In opposition between 1964 and 1970, Quintin Hogg was progressive as shadow home secretary. He resisted the reactionary policies on race relations and immigration associated with Enoch Powell. He threw his weight behind the reforms introduced by Labour Home Secretary James Callaghan in response to the civil rights movement in Northern Ireland. Moved by the kind reception he received in the Bogside he expressed remorse at the Tory Party conference in 1969 that it had condoned the policies of unionist governments.

Proud to belong to an Irish family he was much less detached from Ireland than the general run of English politicians. He remained devoted to the concept of a broader British identity and hoped the unity of these islands in some form would one day be reconciled with Irish nationalist aspirations.

His appointment as Lord Chancellor (when he was recreated a peer as Lord Hailsham of St Marylebone), meant he had not the main responsibility for Northern Ireland when the Conservatives returned to government in 1970. He did persuade the government to discontinue the use of methods of interrogation that had been employed against internees despite their endorsement by a committee of inquiry. In Cabinet he was severely critical of secret negotiations that took place between William Whitelaw and the IRA.

He was Lord Chancellor under Edward Heath from 1970 to 1974 and then under Mrs Thatcher from 1979 to 1987, when he was almost 80. While his intellectual powers were virtually undiminished to the end of his term his instinctive conservatism and reverence for legal institutions fashioned his judgment more and more as the years passed. As the minister responsible for the legal system in Northern Ireland he would not entertain suggestions from the Irish Government for cross-Border courts to try political offenders or to have three judges on the Diplock courts. He was contemptuous of the prevarications of successive Irish governments on extradition.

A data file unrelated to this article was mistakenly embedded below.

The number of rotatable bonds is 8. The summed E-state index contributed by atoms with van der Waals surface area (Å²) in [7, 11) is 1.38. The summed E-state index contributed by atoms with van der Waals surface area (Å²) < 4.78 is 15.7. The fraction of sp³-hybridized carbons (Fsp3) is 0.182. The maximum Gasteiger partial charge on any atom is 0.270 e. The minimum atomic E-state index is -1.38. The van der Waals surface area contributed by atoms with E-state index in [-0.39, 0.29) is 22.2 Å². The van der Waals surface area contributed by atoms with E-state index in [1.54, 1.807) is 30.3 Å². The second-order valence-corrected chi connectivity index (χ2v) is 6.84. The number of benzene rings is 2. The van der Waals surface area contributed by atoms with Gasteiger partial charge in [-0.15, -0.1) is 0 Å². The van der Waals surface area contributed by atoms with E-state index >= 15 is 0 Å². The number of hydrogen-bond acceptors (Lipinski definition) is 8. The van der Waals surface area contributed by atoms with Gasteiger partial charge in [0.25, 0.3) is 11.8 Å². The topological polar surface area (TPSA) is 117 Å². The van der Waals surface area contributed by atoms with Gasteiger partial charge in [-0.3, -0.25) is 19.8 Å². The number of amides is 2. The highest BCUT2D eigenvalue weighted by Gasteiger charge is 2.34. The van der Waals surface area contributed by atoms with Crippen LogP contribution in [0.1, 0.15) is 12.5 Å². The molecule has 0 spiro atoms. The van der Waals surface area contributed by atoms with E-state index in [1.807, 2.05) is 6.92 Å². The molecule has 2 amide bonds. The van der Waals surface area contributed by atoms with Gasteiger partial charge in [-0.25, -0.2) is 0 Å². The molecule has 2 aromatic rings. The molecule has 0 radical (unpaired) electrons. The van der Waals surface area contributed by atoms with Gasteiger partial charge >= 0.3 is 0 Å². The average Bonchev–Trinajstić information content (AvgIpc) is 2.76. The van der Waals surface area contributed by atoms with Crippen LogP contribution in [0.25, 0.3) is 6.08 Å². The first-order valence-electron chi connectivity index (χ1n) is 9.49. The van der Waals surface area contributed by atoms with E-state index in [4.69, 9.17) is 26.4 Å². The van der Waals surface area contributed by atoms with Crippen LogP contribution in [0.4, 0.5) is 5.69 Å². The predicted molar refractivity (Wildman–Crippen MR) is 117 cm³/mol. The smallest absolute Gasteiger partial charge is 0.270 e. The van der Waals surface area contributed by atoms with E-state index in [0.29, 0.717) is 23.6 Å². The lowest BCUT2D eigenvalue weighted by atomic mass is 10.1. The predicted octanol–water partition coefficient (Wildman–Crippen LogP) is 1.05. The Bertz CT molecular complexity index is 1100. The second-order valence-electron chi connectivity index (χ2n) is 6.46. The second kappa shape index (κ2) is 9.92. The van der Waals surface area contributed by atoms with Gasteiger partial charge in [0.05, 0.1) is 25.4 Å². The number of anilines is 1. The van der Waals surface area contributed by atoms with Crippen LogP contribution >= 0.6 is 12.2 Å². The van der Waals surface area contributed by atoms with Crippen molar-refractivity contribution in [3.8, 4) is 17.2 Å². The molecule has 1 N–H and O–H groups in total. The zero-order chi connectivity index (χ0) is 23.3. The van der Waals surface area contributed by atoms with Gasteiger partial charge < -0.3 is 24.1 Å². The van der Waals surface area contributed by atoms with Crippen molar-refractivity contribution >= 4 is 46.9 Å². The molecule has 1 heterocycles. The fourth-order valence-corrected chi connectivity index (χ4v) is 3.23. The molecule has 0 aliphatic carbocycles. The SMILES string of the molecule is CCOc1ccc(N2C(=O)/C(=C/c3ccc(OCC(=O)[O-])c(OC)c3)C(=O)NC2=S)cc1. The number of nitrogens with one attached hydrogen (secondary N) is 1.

Although his background was low church, Lord Hailsham was a deeply committed High Anglican whose lifelong spiritual advisers were the Jesuits in Farm Street in London. His book, The Door Wherein I Went, is a fine apologia for Christianity and contains a moving condemnation of suicide, drawing on his own experience as a young man when a gun that had once been his most prized possession was taken by his elder half-brother Edward Marjoribanks to shoot himself.

Lord Hailsham was married three times. His first marriage to Natalie Sullivan ended when he returned from the war to find her involved with a Free French officer, whom she later married. He then married Mary Martin, daughter of Richard Martin, formerly of Ross House in Galway (Violet Martin, the Ross of Somerville and Ross was an aunt). Lady Hailsham died as a result of a fall from a horse in Australia in 1978. Of the marriage there were two sons, the elder of whom Douglas Hogg Q.C., was Minister of Agriculture in John Major's government, and three daughters, the eldest of whom Mary is a judge in the Family Division of the High Court.

He was married for a third time in 1986 to his former legal secretary Deirdre Shannon, who was a former pupil of Alexandra College. She died in 1998.

He is survived by his two sons and three daughters.

Quintin McGarel Hogg, Lord Hailsham of St Marylebone: born 1907; died, October 2001